The 19th Century, New York City Tammany Hall political Boss Tweed used to say, "I don't care who does the electing, so long as I do the nominating." (Quoted in Susan Welch, Understanding American Government (2003); "William M. Tweed," Wikiquote.org.) Today our choice is still at least paid for and approved, if not actually chosen by, individuals in New York City. It's just that they're Wall Street bankers instead of political bosses. They're leaving the voting to us. They've just done the nominating -- of two relatively self-controlled, bright, centrist Harvard graduates, neither of whom is inclined to reduce their multi-million-dollar bonuses or send any of them to prison. (For my take on Romney, see "Why Mitt Romney?" March 22, 2012.)
So why would anyone want to build, and live in, a home like Salisbury House, let alone amidst all those artifacts?
One of the influential books I encountered in junior high or high school was Thorstein Veblen's The Theory of the Leisure Class. ("Thorstein Bunde Veblen . . . (July 30, 1857 – August 3, 1929) was an American economist and sociologist, and a leader of the institutional economics movement. Besides his technical work he was a popular and witty critic of capitalism, as shown by his best known book The Theory of the Leisure Class (1899)." Thorstein Veblen Wikipedia.org.)
It was Veblen who opened my eyes to what he called "conspicuous consumption" by the wealthy classes, and those who aspired to join them. Molly Ivins expressed it as the philosophy of wealthy Texans who believed that "more is better, and too much is not enough." ("Conspicuous consumption is the spending of money for and the acquiring of luxury goods and services to publicly display economic power — either the buyer’s income or the buyer’s accumulated wealth . . . a means either of attaining or of maintaining a given social status. Moreover, invidious consumption . . . [denotes the intention] to provoke the envy of other people, as a means of displaying the buyer’s superior socio-economic status." "Conspicuous Consumption," Wikipedia.org.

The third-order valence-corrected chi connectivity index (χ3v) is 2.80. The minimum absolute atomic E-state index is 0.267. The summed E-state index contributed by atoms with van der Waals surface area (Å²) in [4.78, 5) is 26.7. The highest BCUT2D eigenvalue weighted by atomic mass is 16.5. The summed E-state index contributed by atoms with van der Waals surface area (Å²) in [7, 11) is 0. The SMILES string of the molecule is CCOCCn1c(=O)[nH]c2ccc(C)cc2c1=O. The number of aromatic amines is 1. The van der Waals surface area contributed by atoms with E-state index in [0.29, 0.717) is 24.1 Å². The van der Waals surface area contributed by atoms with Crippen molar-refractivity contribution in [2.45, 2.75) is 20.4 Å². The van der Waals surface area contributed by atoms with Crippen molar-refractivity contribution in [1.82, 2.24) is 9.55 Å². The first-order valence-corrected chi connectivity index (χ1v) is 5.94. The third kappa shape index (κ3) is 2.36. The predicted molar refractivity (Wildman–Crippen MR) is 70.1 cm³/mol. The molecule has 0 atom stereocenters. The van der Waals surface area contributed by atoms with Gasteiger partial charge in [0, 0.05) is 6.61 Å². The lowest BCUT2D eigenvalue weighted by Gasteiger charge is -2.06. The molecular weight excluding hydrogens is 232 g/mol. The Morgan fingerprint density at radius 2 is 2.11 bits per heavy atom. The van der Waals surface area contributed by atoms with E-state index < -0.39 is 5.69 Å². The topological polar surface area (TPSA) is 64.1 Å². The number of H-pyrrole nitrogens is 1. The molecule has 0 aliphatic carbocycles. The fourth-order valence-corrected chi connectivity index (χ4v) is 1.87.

Doesn't this make more understandable -- not more acceptable, but more understandable -- why CEOs and college football coaches want multi-million-dollar salaries, and lesser dignitaries believe they simply can't get by on a paltry $150 or $200,000 a year salary plus benefits in a town like Iowa City? It's not about "need." It's not even about wants. These folks already have more stuff than they can use. It's about making a statement.